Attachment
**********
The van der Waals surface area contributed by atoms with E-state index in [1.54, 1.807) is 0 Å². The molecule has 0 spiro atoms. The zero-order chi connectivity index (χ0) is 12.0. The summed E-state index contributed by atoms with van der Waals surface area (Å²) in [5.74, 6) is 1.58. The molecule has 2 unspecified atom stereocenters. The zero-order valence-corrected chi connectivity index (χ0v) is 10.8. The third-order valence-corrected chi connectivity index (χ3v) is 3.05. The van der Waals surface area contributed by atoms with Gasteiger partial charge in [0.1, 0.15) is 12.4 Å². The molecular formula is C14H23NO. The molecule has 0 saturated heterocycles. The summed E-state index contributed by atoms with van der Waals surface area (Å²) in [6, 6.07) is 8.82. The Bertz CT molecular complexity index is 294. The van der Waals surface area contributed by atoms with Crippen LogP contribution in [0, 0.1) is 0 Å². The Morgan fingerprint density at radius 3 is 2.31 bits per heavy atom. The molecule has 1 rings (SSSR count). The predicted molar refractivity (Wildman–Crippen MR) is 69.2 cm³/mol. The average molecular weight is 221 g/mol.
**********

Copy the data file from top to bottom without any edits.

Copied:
The van der Waals surface area contributed by atoms with E-state index in [1.54, 1.807) is 0 Å². The molecule has 0 spiro atoms. The zero-order chi connectivity index (χ0) is 12.0. The summed E-state index contributed by atoms with van der Waals surface area (Å²) in [5.74, 6) is 1.58. The molecule has 2 unspecified atom stereocenters. The zero-order valence-corrected chi connectivity index (χ0v) is 10.8. The third-order valence-corrected chi connectivity index (χ3v) is 3.05. The van der Waals surface area contributed by atoms with Gasteiger partial charge in [0.1, 0.15) is 12.4 Å². The molecular formula is C14H23NO. The molecule has 0 saturated heterocycles. The summed E-state index contributed by atoms with van der Waals surface area (Å²) in [6, 6.07) is 8.82. The Bertz CT molecular complexity index is 294. The van der Waals surface area contributed by atoms with Crippen LogP contribution in [0, 0.1) is 0 Å². The Morgan fingerprint density at radius 3 is 2.31 bits per heavy atom. The molecule has 1 rings (SSSR count). The predicted molar refractivity (Wildman–Crippen MR) is 69.2 cm³/mol. The average molecular weight is 221 g/mol.